There are many similarities between “Borrobil” and Alan Garner’s well known first novel “The Weirdstone of Brisingamen”, which was published in 1960. In both stories a modern brother and sister meet a benevolent wizard who introduces them to a range of figures from legend and involves them in battles between good and evil. Both books incorporate British legends, fairy tales, and folk customs (such as lighting Beltane Fires on hills) and feature ancient landmarks. Of the two, I actually prefer “Borrobil”. Garner has a more poetic imagination and provides a stronger over-arching plotline but Croft Dickinson’s work has greater warmth and humour and his child characters are more convincing – apparently he wrote this story for his two young daughters.
Jean has more personality than Donald but both siblings are easy for young readers to identify with. They are adventurous (at one point Jean is resourceful enough to rescue her own rescuer) but they don’t suddenly change into sword-wielding super heroes when they enter a Fantasy realm. Jean and Donald sometimes get frightened, cross or tired and they never do anything that a normal child couldn’t do with a little luck and courage. If the children are ordinary, the people they meet certainly aren’t. Geric is a close-mouthed deep thinker who uses Fairy Tale tricks to defeat supernatural enemies. Morac is a warrior hero with a sword-stroke powerful enough to split a giant in two and Finella is a princess as kind and brave as she is beautiful. Best of all though is the story-spinning, poem-making, riddle-solving magician Borrobil.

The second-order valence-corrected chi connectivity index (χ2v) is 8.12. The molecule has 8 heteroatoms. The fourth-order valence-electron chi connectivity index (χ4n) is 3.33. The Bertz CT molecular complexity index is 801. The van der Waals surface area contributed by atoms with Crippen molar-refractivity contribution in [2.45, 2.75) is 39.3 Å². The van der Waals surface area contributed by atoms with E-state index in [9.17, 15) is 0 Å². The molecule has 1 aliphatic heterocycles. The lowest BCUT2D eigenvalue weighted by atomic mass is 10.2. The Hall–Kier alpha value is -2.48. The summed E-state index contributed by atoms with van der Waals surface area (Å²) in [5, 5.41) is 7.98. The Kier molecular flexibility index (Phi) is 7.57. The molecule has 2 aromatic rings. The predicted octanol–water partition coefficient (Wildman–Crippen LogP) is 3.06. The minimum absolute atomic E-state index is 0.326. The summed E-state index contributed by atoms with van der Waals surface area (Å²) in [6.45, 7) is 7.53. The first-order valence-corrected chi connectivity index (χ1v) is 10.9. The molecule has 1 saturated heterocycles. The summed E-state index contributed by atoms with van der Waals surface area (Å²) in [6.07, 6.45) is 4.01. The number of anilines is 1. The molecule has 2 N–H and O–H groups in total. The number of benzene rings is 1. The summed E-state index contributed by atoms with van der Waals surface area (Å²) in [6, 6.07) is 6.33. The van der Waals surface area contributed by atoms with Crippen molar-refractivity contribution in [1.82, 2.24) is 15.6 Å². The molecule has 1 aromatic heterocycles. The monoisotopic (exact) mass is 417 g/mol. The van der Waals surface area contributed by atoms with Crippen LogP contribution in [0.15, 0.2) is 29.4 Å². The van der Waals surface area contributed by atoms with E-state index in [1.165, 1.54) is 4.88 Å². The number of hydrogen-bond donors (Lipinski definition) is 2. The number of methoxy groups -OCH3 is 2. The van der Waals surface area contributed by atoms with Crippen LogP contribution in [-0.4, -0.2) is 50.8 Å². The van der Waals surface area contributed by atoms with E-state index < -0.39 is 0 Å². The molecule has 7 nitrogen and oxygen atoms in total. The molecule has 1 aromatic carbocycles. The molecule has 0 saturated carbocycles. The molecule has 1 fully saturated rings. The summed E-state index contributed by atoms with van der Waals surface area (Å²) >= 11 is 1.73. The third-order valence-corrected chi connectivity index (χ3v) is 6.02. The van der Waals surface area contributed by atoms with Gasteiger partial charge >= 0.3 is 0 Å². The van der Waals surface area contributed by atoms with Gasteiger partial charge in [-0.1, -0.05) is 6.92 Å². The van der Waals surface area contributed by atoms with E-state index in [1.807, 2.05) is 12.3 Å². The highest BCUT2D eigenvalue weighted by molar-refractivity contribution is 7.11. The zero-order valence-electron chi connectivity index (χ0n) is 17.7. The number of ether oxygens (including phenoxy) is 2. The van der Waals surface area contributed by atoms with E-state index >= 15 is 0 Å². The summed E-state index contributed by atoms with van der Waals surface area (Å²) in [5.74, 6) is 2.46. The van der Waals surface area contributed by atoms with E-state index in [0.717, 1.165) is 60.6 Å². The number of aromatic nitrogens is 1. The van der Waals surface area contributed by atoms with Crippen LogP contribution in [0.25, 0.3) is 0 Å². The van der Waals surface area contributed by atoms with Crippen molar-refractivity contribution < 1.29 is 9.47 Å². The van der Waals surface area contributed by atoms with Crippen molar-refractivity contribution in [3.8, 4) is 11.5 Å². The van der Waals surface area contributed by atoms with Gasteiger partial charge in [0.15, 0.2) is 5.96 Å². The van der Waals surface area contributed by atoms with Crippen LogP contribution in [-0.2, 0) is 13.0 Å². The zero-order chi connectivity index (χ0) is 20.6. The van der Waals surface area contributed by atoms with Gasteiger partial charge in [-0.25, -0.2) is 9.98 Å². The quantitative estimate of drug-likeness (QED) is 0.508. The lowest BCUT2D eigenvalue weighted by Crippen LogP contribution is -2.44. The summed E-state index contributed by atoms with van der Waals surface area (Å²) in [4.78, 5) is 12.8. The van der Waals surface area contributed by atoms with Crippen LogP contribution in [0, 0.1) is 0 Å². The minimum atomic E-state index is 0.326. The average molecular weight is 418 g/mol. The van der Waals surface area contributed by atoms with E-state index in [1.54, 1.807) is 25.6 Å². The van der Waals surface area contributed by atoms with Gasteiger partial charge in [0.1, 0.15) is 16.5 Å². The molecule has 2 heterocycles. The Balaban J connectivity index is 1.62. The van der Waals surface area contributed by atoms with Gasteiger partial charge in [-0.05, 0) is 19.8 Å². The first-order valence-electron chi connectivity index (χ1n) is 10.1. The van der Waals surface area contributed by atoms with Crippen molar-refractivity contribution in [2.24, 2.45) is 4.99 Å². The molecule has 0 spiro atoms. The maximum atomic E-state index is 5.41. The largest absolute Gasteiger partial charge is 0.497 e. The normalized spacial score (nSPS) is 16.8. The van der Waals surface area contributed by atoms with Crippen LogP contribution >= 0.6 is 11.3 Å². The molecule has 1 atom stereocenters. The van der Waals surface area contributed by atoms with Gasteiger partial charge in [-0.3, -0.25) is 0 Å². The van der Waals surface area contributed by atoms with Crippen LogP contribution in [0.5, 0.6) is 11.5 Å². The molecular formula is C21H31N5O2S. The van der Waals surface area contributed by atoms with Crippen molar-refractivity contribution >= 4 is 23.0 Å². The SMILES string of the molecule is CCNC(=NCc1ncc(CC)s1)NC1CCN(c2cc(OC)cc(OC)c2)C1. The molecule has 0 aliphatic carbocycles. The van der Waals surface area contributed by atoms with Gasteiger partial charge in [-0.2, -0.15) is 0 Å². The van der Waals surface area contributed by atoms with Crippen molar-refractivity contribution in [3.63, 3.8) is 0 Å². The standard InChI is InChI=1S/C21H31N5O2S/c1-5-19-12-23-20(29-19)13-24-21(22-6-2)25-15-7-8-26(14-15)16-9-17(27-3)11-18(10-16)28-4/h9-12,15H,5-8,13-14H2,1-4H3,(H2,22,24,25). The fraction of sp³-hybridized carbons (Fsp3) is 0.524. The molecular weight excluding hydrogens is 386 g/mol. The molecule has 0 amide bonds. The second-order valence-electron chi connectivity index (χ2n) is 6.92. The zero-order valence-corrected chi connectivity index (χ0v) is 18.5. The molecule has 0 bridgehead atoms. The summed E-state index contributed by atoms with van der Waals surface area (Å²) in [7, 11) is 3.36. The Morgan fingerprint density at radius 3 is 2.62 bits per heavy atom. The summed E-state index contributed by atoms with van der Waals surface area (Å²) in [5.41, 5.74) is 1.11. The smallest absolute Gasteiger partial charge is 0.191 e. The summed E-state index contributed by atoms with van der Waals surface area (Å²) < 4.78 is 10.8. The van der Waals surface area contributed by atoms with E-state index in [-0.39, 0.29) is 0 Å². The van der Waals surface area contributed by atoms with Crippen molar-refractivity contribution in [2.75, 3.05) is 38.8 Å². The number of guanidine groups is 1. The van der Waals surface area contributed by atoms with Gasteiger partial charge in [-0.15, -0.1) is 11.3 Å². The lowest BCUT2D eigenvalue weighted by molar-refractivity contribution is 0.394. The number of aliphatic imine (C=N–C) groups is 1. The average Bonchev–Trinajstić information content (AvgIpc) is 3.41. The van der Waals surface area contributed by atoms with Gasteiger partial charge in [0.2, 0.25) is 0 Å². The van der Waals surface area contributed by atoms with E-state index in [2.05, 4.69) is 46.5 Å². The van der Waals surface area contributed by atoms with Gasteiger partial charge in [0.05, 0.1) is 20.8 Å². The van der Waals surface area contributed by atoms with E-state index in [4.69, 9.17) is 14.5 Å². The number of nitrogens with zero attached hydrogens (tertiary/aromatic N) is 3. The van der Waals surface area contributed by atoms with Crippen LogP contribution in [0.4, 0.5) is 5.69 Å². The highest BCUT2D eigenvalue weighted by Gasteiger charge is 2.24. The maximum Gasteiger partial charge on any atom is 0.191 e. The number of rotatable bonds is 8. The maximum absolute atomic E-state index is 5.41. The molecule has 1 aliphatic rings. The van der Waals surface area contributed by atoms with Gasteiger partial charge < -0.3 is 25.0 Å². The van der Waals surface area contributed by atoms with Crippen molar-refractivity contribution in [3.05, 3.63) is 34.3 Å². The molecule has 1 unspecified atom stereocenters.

Parts of this story are quite grim and scary but one of the reasons I enjoyed it as a child was that I never felt anything truly terrible would happen to Donald and Jean as long as smiling Borrobil was around. He practises traditional types of magic, such as rubbing snake-grease on his eyes to see things at a distance or carrying fern-seed gathered by moonlight to make himself invisible. Borrobil also uses wisdom and knowledge to defeat his enemies rather than force and he’s the embodiment of the word merry. There is real sadness at the end of the book when the children realize that they must leave the past and never see Borrobil again.
Croft Dickinson did write a sequel called “The Eildon Tree” (1947) in which a slightly older Donald and Jean meet another magical figure, Thomas the Rhymer, and are transported back to an alternative version of 13th century Scotland. Unfortunately vintage copies of this book are rare and expensive. I hope this post will help to make William Croft Dickinson’s fiction better known. I’d love to see his work back in print. Enjoy the merry month of May. Until next time…